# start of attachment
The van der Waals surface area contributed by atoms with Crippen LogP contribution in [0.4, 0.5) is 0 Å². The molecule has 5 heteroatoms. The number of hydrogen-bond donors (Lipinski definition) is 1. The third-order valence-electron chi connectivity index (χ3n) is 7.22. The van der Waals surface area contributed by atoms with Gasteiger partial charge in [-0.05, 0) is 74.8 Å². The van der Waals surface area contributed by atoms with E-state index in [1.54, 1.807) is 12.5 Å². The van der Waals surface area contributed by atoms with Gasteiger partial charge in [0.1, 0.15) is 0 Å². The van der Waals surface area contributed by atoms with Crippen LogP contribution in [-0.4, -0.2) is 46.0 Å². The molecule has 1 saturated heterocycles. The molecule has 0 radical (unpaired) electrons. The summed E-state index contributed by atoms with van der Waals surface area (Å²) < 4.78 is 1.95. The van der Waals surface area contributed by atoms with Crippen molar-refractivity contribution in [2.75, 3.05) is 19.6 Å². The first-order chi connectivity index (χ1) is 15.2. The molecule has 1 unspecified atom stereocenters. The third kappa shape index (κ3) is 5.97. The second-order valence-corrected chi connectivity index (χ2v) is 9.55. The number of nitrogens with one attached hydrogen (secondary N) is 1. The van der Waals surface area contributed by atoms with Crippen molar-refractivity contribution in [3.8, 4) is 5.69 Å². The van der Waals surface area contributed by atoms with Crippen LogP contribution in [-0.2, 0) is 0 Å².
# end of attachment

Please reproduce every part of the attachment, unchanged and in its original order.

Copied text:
The van der Waals surface area contributed by atoms with Crippen LogP contribution in [0.4, 0.5) is 0 Å². The molecule has 5 heteroatoms. The number of hydrogen-bond donors (Lipinski definition) is 1. The third-order valence-electron chi connectivity index (χ3n) is 7.22. The van der Waals surface area contributed by atoms with Gasteiger partial charge in [-0.05, 0) is 74.8 Å². The van der Waals surface area contributed by atoms with E-state index in [1.54, 1.807) is 12.5 Å². The van der Waals surface area contributed by atoms with Gasteiger partial charge in [0.1, 0.15) is 0 Å². The van der Waals surface area contributed by atoms with Crippen LogP contribution in [-0.4, -0.2) is 46.0 Å². The molecule has 1 saturated heterocycles. The molecule has 0 radical (unpaired) electrons. The summed E-state index contributed by atoms with van der Waals surface area (Å²) < 4.78 is 1.95. The van der Waals surface area contributed by atoms with Crippen molar-refractivity contribution in [2.75, 3.05) is 19.6 Å². The first-order chi connectivity index (χ1) is 15.2. The molecule has 1 unspecified atom stereocenters. The third kappa shape index (κ3) is 5.97. The second-order valence-corrected chi connectivity index (χ2v) is 9.55. The number of nitrogens with one attached hydrogen (secondary N) is 1. The van der Waals surface area contributed by atoms with Crippen molar-refractivity contribution in [3.8, 4) is 5.69 Å². The van der Waals surface area contributed by atoms with Crippen LogP contribution in [-0.2, 0) is 0 Å².